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[MARCH 25, 2004]  URBANA -- Serendipity means looking for one thing and finding something else that proves to be more valuable than the original object. The concept manifested itself recently in the University of Illinois Department of Animal Sciences when a researcher came across an unexpected phenomenon that may eventually mean an added $36 million for U.S. poultry producers.

"We were working on a project involving the effects of estrogen in roosters. Lack of sufficient levels of estrogen can leave roosters sterile," explained Janice M. Bahr, a professor of reproductive physiology. "As part of the research, we were examining roosters' reproductive tracts and kept encountering stones. We began looking into what was causing the stones, and at first we thought the condition might result from too much calcium in the feed. But we found out that calcium had nothing to do with the development of these stones, which also lead to reproductive problems."

The search for the cause of the stones has unexpectedly indicated that the problem is connected to a vaccine given chickens to prevent avian infectious bronchitis virus. This very common virus affects only chickens and not other poultry animals or humans. To prevent it, chickens are immunized several times with a slightly altered version of the virus. And the vaccine works well in protecting hens and roosters from the virus.

However, Bahr's research has turned up a previously unknown side effect: the formation of stones in the reproductive tract of roosters. A colleague at the University of Arkansas first suggested looking at the vaccine after Bahr's investigation of calcium in chicken feed proved it was not the culprit.

"We took fertilized eggs we knew were pathogen-free for the experiment," Bahr said. "After the chicks were hatched, we injected the vaccine in one group of roosters, based on the industry-recommended vaccination schedule, and did nothing to the other. Eight out of 10 immunized roosters had stones. None of the roosters that were not injected with the vaccine had stones."

The fact that the vaccine can lead to stones in the reproductive tract of roosters sheds light on a fertility problem in broiler chickens. In the broiler industry, most hens are fertilized by roosters, although there is some artificial insemination. There is only a 60 percent fertility rate in floor-mating and a slightly better 65 percent fertility rate for artificial insemination.

"This is most likely a problem with the sperm. We now know that vaccinated roosters have lower fertility rates," said Bahr. "We found that vaccination with the avian infectious bronchitis virus results in a reduced testosterone level by as much as 50 percent."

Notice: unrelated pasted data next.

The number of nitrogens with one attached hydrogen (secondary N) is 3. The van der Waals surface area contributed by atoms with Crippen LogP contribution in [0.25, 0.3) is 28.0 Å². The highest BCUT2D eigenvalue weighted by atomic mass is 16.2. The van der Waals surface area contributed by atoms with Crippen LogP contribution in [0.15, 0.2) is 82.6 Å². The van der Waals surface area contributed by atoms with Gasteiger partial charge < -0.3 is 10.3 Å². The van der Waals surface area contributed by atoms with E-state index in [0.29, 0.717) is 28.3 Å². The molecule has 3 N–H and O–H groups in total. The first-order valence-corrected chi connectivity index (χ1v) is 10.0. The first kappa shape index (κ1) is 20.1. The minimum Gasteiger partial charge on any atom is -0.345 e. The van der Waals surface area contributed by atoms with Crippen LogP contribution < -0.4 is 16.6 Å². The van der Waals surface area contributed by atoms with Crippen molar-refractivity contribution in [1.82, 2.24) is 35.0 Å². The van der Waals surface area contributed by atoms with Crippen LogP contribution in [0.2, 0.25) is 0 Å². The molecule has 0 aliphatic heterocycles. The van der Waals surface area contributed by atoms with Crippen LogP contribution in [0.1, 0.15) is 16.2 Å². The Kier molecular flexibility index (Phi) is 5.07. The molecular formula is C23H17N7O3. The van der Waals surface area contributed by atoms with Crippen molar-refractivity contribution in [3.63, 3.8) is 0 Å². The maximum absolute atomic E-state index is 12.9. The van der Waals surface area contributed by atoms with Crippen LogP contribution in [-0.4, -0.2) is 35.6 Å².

Maximum hatchability is a prime concern of poultry producers, she added. Each hatched egg translates into profit. Today, the hatchability rate in the broiler industry is 83 percent.


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"If we could just raise the hatchability level by 1 percent, it would mean $36 million more per year for the broiler industry," she said.

In the past, Bahr said, the industry has not worried too much about the low fertility rate because of the "sheer number" of birds in a given poultry operation. "The solution was usually seen as simply putting more roosters on the floor," she said.

"If roosters are producing sperm that are only effective 60 percent of the time, that's a waste of resources," Bahr said. "Simply putting more roosters on the floor is not the answer."

The challenge now is to come up with a vaccine against the avian infectious bronchitis virus that prevents the disease without reducing rooster fertility.

While the vaccine has been used for many years and the fertility rates have had the same challenge for many years, researchers had not previously considered a correlation between the two. In part, Bahr said, that is because research -- like the economics -- in the poultry industry, as well as with most livestock, has an emphasis on the female of the species.

"You want to develop sows that can produce more pigs, cows more calves, ewes more lambs, and chickens more eggs or chicks," she explained. "That accounts for a reason why this connection wasn't made sooner or more research focused on the problem. Even though chicken is the world's number one source of meat, there wasn't much attention paid to the rooster."

Bahr's research was initially supported by the USDA's Animal Health and Disease Program. She has requested support from the U.S. Poultry and Egg Association and the USDA.

One paper has been published on the project, and another one will be in the near future. This novel discovery linking vaccination with suppressed fertility in the rooster will be presented at the World Poultry Congress in June in Istanbul, Turkey, and at the Society for the Study of Reproduction meeting in August in Vancouver.

"As with many exciting discoveries, finding the connection between the vaccine and the infertility of roosters was an example of serendipity," said Bahr.

[University of Illinois news release]


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